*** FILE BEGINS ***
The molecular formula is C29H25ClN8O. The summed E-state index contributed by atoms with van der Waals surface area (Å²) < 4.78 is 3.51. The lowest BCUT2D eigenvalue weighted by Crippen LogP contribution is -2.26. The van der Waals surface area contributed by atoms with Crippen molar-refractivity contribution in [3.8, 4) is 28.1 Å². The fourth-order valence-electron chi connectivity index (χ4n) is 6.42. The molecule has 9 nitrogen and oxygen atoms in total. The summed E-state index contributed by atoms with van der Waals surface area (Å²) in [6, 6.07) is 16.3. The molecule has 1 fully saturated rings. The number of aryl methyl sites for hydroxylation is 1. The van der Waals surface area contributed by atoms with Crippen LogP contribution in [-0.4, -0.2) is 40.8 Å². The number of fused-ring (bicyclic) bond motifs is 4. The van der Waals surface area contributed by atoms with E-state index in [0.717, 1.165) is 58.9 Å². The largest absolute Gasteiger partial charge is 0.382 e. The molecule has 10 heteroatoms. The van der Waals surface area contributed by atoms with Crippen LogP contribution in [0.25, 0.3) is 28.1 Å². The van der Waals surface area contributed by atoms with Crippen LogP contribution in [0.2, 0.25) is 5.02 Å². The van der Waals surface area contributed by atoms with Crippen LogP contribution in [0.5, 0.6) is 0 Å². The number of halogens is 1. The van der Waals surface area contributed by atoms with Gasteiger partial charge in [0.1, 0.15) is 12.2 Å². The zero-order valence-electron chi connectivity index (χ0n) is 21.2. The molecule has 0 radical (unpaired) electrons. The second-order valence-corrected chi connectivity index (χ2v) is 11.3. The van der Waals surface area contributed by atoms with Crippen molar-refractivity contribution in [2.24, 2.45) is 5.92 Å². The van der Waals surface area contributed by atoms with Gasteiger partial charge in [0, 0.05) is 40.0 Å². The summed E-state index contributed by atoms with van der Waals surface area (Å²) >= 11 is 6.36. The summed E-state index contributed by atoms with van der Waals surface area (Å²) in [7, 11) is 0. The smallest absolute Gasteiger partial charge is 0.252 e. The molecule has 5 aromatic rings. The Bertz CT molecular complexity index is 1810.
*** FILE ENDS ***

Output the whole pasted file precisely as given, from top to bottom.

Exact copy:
The molecular formula is C29H25ClN8O. The summed E-state index contributed by atoms with van der Waals surface area (Å²) < 4.78 is 3.51. The lowest BCUT2D eigenvalue weighted by Crippen LogP contribution is -2.26. The van der Waals surface area contributed by atoms with Crippen molar-refractivity contribution in [3.8, 4) is 28.1 Å². The fourth-order valence-electron chi connectivity index (χ4n) is 6.42. The molecule has 9 nitrogen and oxygen atoms in total. The summed E-state index contributed by atoms with van der Waals surface area (Å²) in [6, 6.07) is 16.3. The molecule has 1 fully saturated rings. The number of aryl methyl sites for hydroxylation is 1. The van der Waals surface area contributed by atoms with Crippen LogP contribution in [-0.4, -0.2) is 40.8 Å². The number of fused-ring (bicyclic) bond motifs is 4. The van der Waals surface area contributed by atoms with E-state index in [0.717, 1.165) is 58.9 Å². The largest absolute Gasteiger partial charge is 0.382 e. The molecule has 10 heteroatoms. The van der Waals surface area contributed by atoms with Crippen LogP contribution in [0.25, 0.3) is 28.1 Å². The van der Waals surface area contributed by atoms with Crippen LogP contribution in [0.2, 0.25) is 5.02 Å². The van der Waals surface area contributed by atoms with Crippen LogP contribution in [0.5, 0.6) is 0 Å². The number of halogens is 1. The van der Waals surface area contributed by atoms with Gasteiger partial charge in [0.1, 0.15) is 12.2 Å². The zero-order valence-electron chi connectivity index (χ0n) is 21.2. The molecule has 0 radical (unpaired) electrons. The second-order valence-corrected chi connectivity index (χ2v) is 11.3. The van der Waals surface area contributed by atoms with Crippen molar-refractivity contribution in [2.24, 2.45) is 5.92 Å². The van der Waals surface area contributed by atoms with Gasteiger partial charge in [0, 0.05) is 40.0 Å². The summed E-state index contributed by atoms with van der Waals surface area (Å²) >= 11 is 6.36. The summed E-state index contributed by atoms with van der Waals surface area (Å²) in [7, 11) is 0. The smallest absolute Gasteiger partial charge is 0.252 e. The molecule has 5 aromatic rings. The Bertz CT molecular complexity index is 1810.